I Have an Ovarian Cyst. Should I Be Worried?

>> Tuesday, January 29, 2013

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We hear many of you worrying because you were told you have a cyst on your ovary, and feel like it is a defect that will always be there. I am always amazed at the lack of information provided about the normal function of the female body. In this context, we can better discuss what ovarian cysts are, why they are there, and what can be done about them.

There are different types of cysts, many of which are normal and harmless (benign). Functional cysts, which are not disease related, occur as a result of ovulation (the release of an egg from the ovary). These are relatively common, and should not be confused with other types of cysts that are disease- or cancer-related.

Most ovarian cysts are functional, not dangerous and form for the purpose of ovulation. A functional ovarian cyst is a sac that forms on the surface of a woman’s ovary during ovulation. It holds a maturing egg. Usually the sac goes away after the egg is released.

Usually there are several cysts on both ovaries during the menstrual cycle just before ovulation. These functional cysts, or follicles, race each other to be the first to ovulate. Once ovulation occurs, all the cysts regress (go away) and a new cyst is formed in the same place ovulation occurred – this is called a Corpus Luteum cyst. This cyst has the important function of making progesterone the last half of our menstrual cycle. Progesterone is the 'secondary' female hormone that works synergistically with Estrogen, the 'primary' female hormone.

Estrogen builds the lining of the uterus (the endometrium) and progesterone stabilizes the lining so it doesn't come out prematurely. If no pregnancy occurs, the Corpus Luteum will dissolve and progesterone levels, along with Estrogen levels, will decline. This causes the uterine lining to release, and within 14 days our period will come. However, if the body gets the message that pregnancy occurred, the Corpus Luteum will not dissolve, but rather continue to make progesterone for another 12 weeks (the entire first trimester). Once the first trimester is completed, the placenta takes over this job.

When the Corpus Luteum fails, women will have a miscarriage as the loss of progesterone signals the body to release the uterine lining. Some women have what is known as Corpus Luteal Defect (CLD) and have recurrent pregnancy losses. Once CLD is recognized, progesterone can be given through the first trimester to maintain their pregnancy.

Functional ovarian cysts are different from ovarian growths caused by other problems, such as cancer. As mentioned, most of these cysts are harmless. They do not cause symptoms, and they go away without treatment. If an egg is not released, or if the sac closes up after the egg is released, the sac can swell up with fluid. If this happens, the cyst can keep growing larger and larger as it keeps filling with fluid, and it can then twist, rupture, or bleed. This can be very painful. These cysts have been known to get as large as cantaloupes or even a small watermelon without rupturing.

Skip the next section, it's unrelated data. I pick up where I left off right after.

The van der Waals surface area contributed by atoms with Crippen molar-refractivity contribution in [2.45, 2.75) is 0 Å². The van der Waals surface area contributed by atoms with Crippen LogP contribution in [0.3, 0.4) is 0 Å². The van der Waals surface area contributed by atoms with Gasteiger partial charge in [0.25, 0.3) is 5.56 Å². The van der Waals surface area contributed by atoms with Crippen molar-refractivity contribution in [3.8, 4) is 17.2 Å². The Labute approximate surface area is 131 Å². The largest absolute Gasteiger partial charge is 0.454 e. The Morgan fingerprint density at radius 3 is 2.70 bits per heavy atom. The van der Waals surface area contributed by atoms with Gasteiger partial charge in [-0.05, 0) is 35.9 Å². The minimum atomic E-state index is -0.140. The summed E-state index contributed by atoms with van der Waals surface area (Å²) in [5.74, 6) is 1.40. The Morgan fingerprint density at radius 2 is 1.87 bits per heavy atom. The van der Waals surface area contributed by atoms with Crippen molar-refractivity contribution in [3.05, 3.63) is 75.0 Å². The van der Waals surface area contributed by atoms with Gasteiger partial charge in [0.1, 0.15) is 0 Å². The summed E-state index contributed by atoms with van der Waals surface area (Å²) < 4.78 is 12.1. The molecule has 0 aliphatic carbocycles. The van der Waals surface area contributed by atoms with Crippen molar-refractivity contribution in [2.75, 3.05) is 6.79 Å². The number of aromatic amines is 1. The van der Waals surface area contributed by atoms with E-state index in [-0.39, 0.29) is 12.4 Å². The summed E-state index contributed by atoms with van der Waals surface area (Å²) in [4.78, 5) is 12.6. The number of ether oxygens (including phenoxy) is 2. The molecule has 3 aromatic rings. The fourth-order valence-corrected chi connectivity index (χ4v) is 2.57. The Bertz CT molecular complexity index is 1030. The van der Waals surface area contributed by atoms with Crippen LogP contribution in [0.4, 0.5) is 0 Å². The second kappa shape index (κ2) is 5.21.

Most cysts do not cause symptoms unless they continue to grow after ovulation. The common symptoms are pain and aching with pressure in the lower pelvis, severe pain with sex (dysparunea), painful menstruation (dysmenorrhea), a dull ache in your back, and a feeling of fullness & bloating.

Cysts have the ability to twist over on themselves. This is called torsion. Torsion is extremely painful and usually happens with cysts no larger than 4-5 cm, as once they are larger they have no room to twist. Torsion cuts off the blood flow to the ovary and can increase the risk of it bursting, causing internal bleeding. A ruptured ovarian cyst can be a medical and surgical emergency when internal bleeding occurs, and it causes sudden, severe pain, often with nausea and vomiting.

Most ovarian cysts can be identified by ultrasound, and this is the best way to determine if they are enlarging or changing in any way. If it is around 3 cm with no pain, generally no follow up is needed. Once they are larger (4-5 cm) with no pain or discomfort, then it is usually followed with a repeat ultrasound in 6-8 wks. The cyst is likely to go away on its own during this time, as most functional cysts do without treatment.

Birth control pills or injections prevent ovulation and actually rest the ovaries. Because of this, no follicles or functional cysts form, and the current cyst can actually shrink, preventing the need for surgery.

The use of heat or ice and special pain medicine and muscle relaxers for mild to moderate pain may help while the cyst is shrinking. If at any time the cyst bleeds, causes severe pain or continues to increase in size, you may need to have surgery to remove it.

It is important to see your doctor if you think you may have a cyst to determine what type and the size, so it can be treated and followed for your safety. Ovarian cysts cannot be evaluated by a blood test, but if there is cancer present, the blood will have certain bio-chemicals or hormones in it from the tumor. A blood test can be done when there is a cyst to help determine whether it is cancer.

Again, not all cysts are bad or life threatening. In fact, many are normal and should be there if you are a woman in your reproductive years and still having regular menstrual cycles. I hope this helps some of you to ask questions and investigate - so you are not left thinking you have a cyst on your ovary, and it will be there permanently.

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